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Published in Print: September 17, 2003, as Fla. Vouchers Move Toward Tighter Rules

Fla. Vouchers Move Toward Tighter Rules

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Florida leaders may force private schools that accept state tuition vouchers to undergo financial audits and report test scores for some students—two of the ways the state voucher system could be overhauled after recent allegations have triggered a spate of unfavorable publicity.

State Commissioner of Education Jim Horne has already tightened the rules for private schools that accept the vouchers by requiring them to file more information with the state. But the Republican appointee of Gov. Jeb Bush is facing heat from opponents, who claim his agency has been loose with its oversight of voucher money and the schools that receive it.

Allegations in two Florida cities have thrown fuel on the voucher debate.

First, two men were accused of funneling money for a terrorist group through one private school in the program. Then, the state realized $400,000 in scholarship money was missing from an organization in Ocala.

"Certainly, I think we probably had some lessons learned this year," Mr. Horne's press secretary, Frances Marine, said last week.

Florida may provide a preview of future contention over regulating private school choice as such programs grow in other places.

While the nation's largest state-sponsored voucher program is beginning to mature in the Sunshine State, Colorado's is just getting started and a voucher proposal for the District of Columbia is pending in Congress. State-enacted voucher programs in Ohio and Wisconsin serve students in Cleveland and Milwaukee, respectively.

In Florida, the growing pains include a bipartisan call by lawmakers for changes in the state's voucher system. The recent developments have also given critics new ammunition to attack Gov. Bush's education agenda.

The results could mean less control for private schools and slower growth in school choice programs in Florida, and they may be a warning for policymakers elsewhere.

"It's easy for school choice opponents to latch on to this, which is unfortunate," said John F. Kirtley of Tampa, the president and chief executive officer of Children First America, a national group that lobbies for school choice.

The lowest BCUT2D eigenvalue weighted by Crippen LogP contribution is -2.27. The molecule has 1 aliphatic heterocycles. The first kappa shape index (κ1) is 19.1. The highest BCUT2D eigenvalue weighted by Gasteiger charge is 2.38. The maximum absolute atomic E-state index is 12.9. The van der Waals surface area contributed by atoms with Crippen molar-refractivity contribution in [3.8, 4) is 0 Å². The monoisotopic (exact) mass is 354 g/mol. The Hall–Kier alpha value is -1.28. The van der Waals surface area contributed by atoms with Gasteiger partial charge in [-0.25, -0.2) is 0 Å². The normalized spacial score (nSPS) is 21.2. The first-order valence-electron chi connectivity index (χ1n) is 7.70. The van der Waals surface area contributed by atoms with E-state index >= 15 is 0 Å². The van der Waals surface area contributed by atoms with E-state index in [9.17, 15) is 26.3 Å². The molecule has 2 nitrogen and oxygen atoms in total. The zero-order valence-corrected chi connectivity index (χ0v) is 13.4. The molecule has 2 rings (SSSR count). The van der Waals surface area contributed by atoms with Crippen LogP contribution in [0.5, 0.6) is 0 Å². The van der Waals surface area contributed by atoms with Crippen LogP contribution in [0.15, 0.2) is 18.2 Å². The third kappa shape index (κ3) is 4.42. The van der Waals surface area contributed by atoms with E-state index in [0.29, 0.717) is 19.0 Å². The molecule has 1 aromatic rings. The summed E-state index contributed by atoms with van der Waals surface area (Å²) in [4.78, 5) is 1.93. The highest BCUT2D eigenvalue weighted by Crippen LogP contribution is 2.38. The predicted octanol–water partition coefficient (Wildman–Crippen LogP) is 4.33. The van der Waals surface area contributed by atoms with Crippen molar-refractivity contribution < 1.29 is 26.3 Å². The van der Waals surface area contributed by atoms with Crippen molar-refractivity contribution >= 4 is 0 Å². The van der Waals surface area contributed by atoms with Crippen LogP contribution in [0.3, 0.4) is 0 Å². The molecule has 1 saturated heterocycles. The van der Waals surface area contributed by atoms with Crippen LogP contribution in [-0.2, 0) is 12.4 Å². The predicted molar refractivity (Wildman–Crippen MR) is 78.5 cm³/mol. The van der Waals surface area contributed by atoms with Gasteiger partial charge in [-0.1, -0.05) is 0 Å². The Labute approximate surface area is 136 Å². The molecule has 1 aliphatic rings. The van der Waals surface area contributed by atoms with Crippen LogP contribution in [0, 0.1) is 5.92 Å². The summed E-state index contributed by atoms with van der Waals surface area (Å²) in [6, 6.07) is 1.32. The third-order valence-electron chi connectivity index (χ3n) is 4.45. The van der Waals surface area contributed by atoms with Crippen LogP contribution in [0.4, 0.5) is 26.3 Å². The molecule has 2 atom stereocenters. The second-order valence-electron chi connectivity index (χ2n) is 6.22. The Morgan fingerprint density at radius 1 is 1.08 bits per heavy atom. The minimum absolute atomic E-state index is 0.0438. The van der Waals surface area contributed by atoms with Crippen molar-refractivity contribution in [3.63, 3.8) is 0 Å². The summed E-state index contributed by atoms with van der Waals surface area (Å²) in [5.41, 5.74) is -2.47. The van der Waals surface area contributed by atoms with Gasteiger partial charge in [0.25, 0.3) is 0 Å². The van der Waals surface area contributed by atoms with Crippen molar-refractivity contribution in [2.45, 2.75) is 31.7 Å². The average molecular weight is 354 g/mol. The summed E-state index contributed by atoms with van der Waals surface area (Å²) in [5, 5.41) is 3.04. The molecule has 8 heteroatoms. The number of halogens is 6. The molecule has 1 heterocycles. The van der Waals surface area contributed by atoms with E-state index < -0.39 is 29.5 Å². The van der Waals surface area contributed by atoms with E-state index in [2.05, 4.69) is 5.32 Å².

From All Sides

Even Republicans who support private school choice in Florida want tighter rules for vouchers.

Florida Senate President Jim King, a Republican from Jacksonville, said the issue could be taken up later this fall in a special legislative session. He wants mandatory testing for all students who use vouchers to attend private schools, for the test scores to be made public, and for schools and scholarship organizations to face regular financial audits.

Sen. King said he regrets that the legislature didn't impose stiffer rules when it approved various kinds of state-supported tuition aid. "I'm not apologizing for what we've done, and in a way I am," he said.

Florida has three state-sponsored programs that finance, directly or indirectly, students' private school tuition costs. The smallest but best-known is the Opportunity Scholarships program, which currently allows about 663 students in schools with an F on state report cards to pay for private schools or out-of-district public schools.

McKay Scholarships, currently used by about 11,300 students, provide unlimited tuition aid for students in special education who transfer to private schools. A recent Manhattan Institute study showed enormous satisfaction from parents using those scholarships, and the number of students enrolled is up by more than 2,000 from last year.

The most common school vouchers in Florida are the focus of the current debate: the state's corporate tax-credit scholarships. Those $3,500 vouchers help low-income families enroll their children in private schools. The state expected more than 16,000 students to use the tax-credit scholarships this fall.